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14 April 2015 @ 07:06 pm
A little carcinoma of my own  
As you may recall, I had a small spot removed from my nose two weeks ago. Well, I got a phone call from the dermatologist's office yesterday, saying only "call us." Unfortunately, I didn't get the message until after the office was closed.

As you might guess, I didn't sleep well. At all.

The news, when I finally got it this morning, was not what I'd hoped to hear but not nearly as bad as I'd feared. The spot is an "in-situ squamous cell carcinoma," in other words a type of skin cancer. But it is not malignant, and is easily treatable: it's a 15-minute procedure in the doctor's office, with a 98% cure rate. Basically they just "scrape and burn" until they find healthy tissue. This a very common procedure; one in five people gets skin cancer at some point in their lives.

So, all in all, not too bad. But, seriously, this can stop any time.

Hug the people you love. And wear sunscreen.
 
 
 
Geri Sullivan: Twinzy Doctor Duckgerisullivan on April 15th, 2015 03:20 am (UTC)
"So, all in all, not too bad. But, seriously, this can stop any time."

Exactly.

I'm fair-skinned and was severely sunburned when I was a child, so am keeping my eyes open for similar spots myself. (Sunburned multiple times every summer and once so bad that my pediatrician chewed my mom out something fierce for not having him make a house call 2-3 days before she took me in for an appointment to have him look at it. It's the only time I remember seeing him mad. At the time, he diagnosed the burns as severe 2nd degree w/some 3rd degree, but the lack of scarring doesn't fit the current definitions of those terms. But it definitely qualified as a major burn by today's standards and 4 of the blisters were enormous.The smaller blisters were widespread and I spent several days laying face down on a sheet on the living room sofa wearing only panties and only sometimes able to bear having a sheet on top of me. I was nine or ten at the time; even the panties were a problem at the leg holes. The burn happened after my nose plugs came off when jumping off the high dive board at a pool, which gave me a sinus headache. I then fell asleep for the rest of afternoon on the concrete sun deck in July without any sunscreen on. Thank goodness it happened in Michigan rather than Florida or another, more southern clime.)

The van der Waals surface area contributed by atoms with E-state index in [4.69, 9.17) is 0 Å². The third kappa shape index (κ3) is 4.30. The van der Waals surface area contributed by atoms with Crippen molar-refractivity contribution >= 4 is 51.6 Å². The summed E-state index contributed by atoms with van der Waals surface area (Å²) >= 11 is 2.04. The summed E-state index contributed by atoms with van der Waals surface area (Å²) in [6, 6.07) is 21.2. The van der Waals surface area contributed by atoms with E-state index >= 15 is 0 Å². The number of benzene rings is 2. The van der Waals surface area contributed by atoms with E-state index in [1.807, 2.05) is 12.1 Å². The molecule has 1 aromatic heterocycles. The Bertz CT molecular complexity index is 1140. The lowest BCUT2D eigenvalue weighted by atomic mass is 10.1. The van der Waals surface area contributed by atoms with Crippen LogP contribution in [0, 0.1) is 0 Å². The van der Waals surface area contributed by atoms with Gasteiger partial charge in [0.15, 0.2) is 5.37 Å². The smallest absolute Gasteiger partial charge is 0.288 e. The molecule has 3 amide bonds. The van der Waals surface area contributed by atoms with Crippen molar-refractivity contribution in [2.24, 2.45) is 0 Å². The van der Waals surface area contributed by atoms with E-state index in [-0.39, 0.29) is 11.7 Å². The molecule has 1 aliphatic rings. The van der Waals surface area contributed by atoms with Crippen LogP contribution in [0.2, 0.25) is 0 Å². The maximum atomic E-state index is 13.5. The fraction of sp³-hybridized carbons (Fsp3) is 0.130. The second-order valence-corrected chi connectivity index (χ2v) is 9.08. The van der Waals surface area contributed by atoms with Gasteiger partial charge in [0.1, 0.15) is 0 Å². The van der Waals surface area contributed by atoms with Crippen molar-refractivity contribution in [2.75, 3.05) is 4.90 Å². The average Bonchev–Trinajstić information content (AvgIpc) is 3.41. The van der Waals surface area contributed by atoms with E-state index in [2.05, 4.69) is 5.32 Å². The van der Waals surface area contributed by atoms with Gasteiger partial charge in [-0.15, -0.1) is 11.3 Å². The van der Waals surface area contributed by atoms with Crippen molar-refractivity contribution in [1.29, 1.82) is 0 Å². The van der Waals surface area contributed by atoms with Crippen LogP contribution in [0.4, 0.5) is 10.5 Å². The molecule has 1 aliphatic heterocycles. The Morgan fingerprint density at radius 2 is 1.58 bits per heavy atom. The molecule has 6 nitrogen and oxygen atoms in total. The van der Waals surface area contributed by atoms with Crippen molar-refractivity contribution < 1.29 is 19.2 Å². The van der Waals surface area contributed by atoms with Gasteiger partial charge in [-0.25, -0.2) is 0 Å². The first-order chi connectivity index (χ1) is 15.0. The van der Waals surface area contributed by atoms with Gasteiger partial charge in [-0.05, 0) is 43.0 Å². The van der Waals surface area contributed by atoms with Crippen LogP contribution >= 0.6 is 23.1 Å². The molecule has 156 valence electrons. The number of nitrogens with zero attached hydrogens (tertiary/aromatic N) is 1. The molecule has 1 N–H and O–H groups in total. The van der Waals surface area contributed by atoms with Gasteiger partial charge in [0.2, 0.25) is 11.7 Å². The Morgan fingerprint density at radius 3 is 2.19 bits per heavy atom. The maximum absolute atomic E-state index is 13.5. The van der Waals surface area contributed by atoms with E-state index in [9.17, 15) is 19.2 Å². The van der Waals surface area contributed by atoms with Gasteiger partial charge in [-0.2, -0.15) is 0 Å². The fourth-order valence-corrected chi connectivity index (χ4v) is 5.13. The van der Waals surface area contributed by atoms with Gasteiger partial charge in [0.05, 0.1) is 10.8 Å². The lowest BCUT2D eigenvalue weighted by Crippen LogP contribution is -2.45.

Fortunately, the biopsy on one spot I've had removed so far came back problem-free. Like yours, it was on my nose. There's a mole on my back right at one of the spots I was most severely burned. Whenever a bra strap ends up across it for a day or two, I think it's changed. But it hasn't, really.

We like 98% cure rates. :-) And, yes, these days I'm a Waterbabies SPF50 gal myself. And a hat!
martianmooncrabmartianmooncrab on April 15th, 2015 06:37 am (UTC)
hope its not too deep and you heal quickly!
Michaelmichaeldthomas on April 15th, 2015 12:36 pm (UTC)
*hugs* I'm so sorry. I'm glad it should be fine.
Matthew S. Rotundo: Typewritermatthewsrotundo on April 15th, 2015 12:44 pm (UTC)
Well, that's not fun news, but I'm glad to know that it doesn't appear too serious.
Omahaomahas on April 15th, 2015 05:05 pm (UTC)
Oh my gods, you are so right. It CAN stop at any time. I'm so sorry that you and Kate have been going through all of this. And I continue to send healing energy your way.
Terry HickmanTerry Hickman on April 15th, 2015 05:19 pm (UTC)
I had one of those on my lip. It was removed mostly painlessly - more discomfort, really, and I'm slathering the sunscreen and wearing hats etc etc etc. That was like ten years ago, with no recurrence. But Whoever definitely does need to quit piling the crap on you guys. I'm sorry for this additional anxiety. I'll send good vibes your way!
Deborah J. Rossdeborahjross on April 15th, 2015 05:48 pm (UTC)
Both my mother and my sister had squamous cell carcinomas. When my sister was diagnosed/treated a couple of years ago, I hied myself to a dermatologist for a skin check. He said that in fair-skinned folks, this type of cancer is so common, they don't consider a family history a risk factor.

Yep, sunscreen. Hats. Long sleeves (nifty sunscreen fabric if it's hot) or, better yet, staying inside and writing during peak sun hours.

Yes yes yes to hugs.
pennski: so many bookspennski on April 15th, 2015 07:47 pm (UTC)
Hugs back.
I hope the healthy tissue is not far down at all.
kathrynmicekathrynmice on April 15th, 2015 08:01 pm (UTC)
congratulations!
you took it to the doctor and you will be fine.

Mom had Mohs surgery. take a mess of reading material they test each layer as they excise them until they get two slices with no cancer.

kind of like my basal cell carcinomas. they just get scraped and frozen and they are gone.

Hug!

Kathryn
billeylerbilleyler on April 15th, 2015 09:57 pm (UTC)
And we love you.